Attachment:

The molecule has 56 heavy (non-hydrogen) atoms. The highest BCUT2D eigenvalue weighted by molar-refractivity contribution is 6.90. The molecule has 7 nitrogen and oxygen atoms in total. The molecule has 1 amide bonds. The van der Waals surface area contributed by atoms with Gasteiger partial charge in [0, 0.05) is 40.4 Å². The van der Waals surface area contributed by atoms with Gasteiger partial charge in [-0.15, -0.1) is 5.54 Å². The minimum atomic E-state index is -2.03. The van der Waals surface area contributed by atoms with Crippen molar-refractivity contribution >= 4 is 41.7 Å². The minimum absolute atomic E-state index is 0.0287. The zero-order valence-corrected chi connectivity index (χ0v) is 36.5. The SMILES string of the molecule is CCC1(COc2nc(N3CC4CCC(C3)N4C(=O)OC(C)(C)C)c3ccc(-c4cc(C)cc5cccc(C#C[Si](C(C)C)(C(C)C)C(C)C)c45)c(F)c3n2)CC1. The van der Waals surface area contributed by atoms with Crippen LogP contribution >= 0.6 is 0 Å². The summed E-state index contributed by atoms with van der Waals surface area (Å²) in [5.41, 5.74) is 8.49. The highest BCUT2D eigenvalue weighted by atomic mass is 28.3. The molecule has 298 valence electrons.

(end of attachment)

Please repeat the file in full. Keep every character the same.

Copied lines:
The molecule has 56 heavy (non-hydrogen) atoms. The highest BCUT2D eigenvalue weighted by molar-refractivity contribution is 6.90. The molecule has 7 nitrogen and oxygen atoms in total. The molecule has 1 amide bonds. The van der Waals surface area contributed by atoms with Gasteiger partial charge in [0, 0.05) is 40.4 Å². The van der Waals surface area contributed by atoms with Gasteiger partial charge in [-0.15, -0.1) is 5.54 Å². The minimum atomic E-state index is -2.03. The van der Waals surface area contributed by atoms with Crippen molar-refractivity contribution >= 4 is 41.7 Å². The minimum absolute atomic E-state index is 0.0287. The zero-order valence-corrected chi connectivity index (χ0v) is 36.5. The SMILES string of the molecule is CCC1(COc2nc(N3CC4CCC(C3)N4C(=O)OC(C)(C)C)c3ccc(-c4cc(C)cc5cccc(C#C[Si](C(C)C)(C(C)C)C(C)C)c45)c(F)c3n2)CC1. The van der Waals surface area contributed by atoms with Crippen LogP contribution >= 0.6 is 0 Å². The summed E-state index contributed by atoms with van der Waals surface area (Å²) in [5.41, 5.74) is 8.49. The highest BCUT2D eigenvalue weighted by atomic mass is 28.3. The molecule has 298 valence electrons.